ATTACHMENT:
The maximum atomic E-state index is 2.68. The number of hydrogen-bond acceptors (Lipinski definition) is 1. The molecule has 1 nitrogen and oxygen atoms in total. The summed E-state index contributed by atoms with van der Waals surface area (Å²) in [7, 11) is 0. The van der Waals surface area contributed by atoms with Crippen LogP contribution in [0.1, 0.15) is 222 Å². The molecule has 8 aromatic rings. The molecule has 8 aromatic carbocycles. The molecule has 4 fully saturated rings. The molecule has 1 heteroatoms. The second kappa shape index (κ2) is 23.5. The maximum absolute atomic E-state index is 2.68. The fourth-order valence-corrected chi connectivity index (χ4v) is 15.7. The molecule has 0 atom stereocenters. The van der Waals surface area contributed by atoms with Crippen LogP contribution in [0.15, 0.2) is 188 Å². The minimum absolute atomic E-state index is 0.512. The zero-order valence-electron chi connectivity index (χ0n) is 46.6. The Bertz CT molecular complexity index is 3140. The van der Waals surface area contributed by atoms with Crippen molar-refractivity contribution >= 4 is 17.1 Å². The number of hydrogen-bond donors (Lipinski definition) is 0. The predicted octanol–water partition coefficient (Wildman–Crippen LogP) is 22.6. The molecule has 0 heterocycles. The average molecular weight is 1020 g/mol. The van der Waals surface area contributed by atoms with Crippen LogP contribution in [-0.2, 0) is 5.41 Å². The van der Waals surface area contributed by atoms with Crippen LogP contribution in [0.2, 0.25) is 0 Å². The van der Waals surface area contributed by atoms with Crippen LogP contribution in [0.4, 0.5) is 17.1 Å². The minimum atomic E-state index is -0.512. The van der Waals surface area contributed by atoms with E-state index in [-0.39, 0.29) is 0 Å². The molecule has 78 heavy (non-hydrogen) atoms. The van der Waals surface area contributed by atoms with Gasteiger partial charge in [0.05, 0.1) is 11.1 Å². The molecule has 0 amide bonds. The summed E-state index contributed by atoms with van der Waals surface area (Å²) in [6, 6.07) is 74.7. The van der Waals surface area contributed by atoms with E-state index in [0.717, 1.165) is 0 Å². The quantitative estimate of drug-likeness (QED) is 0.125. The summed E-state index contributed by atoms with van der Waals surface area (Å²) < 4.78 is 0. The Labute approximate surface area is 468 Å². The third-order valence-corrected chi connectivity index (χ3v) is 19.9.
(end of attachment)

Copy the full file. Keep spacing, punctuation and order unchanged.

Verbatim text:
The maximum atomic E-state index is 2.68. The number of hydrogen-bond acceptors (Lipinski definition) is 1. The molecule has 1 nitrogen and oxygen atoms in total. The summed E-state index contributed by atoms with van der Waals surface area (Å²) in [7, 11) is 0. The van der Waals surface area contributed by atoms with Crippen LogP contribution in [0.1, 0.15) is 222 Å². The molecule has 8 aromatic rings. The molecule has 8 aromatic carbocycles. The molecule has 4 fully saturated rings. The molecule has 1 heteroatoms. The second kappa shape index (κ2) is 23.5. The maximum absolute atomic E-state index is 2.68. The fourth-order valence-corrected chi connectivity index (χ4v) is 15.7. The molecule has 0 atom stereocenters. The van der Waals surface area contributed by atoms with Crippen LogP contribution in [0.15, 0.2) is 188 Å². The minimum absolute atomic E-state index is 0.512. The zero-order valence-electron chi connectivity index (χ0n) is 46.6. The Bertz CT molecular complexity index is 3140. The van der Waals surface area contributed by atoms with Crippen molar-refractivity contribution >= 4 is 17.1 Å². The number of hydrogen-bond donors (Lipinski definition) is 0. The predicted octanol–water partition coefficient (Wildman–Crippen LogP) is 22.6. The molecule has 0 heterocycles. The average molecular weight is 1020 g/mol. The van der Waals surface area contributed by atoms with Crippen LogP contribution in [-0.2, 0) is 5.41 Å². The van der Waals surface area contributed by atoms with Crippen LogP contribution in [0.2, 0.25) is 0 Å². The van der Waals surface area contributed by atoms with Crippen LogP contribution in [0.4, 0.5) is 17.1 Å². The minimum atomic E-state index is -0.512. The van der Waals surface area contributed by atoms with E-state index in [-0.39, 0.29) is 0 Å². The molecule has 78 heavy (non-hydrogen) atoms. The van der Waals surface area contributed by atoms with Gasteiger partial charge in [0.05, 0.1) is 11.1 Å². The molecule has 0 amide bonds. The summed E-state index contributed by atoms with van der Waals surface area (Å²) in [6, 6.07) is 74.7. The van der Waals surface area contributed by atoms with E-state index in [0.717, 1.165) is 0 Å². The quantitative estimate of drug-likeness (QED) is 0.125. The summed E-state index contributed by atoms with van der Waals surface area (Å²) < 4.78 is 0. The Labute approximate surface area is 468 Å². The third-order valence-corrected chi connectivity index (χ3v) is 19.9.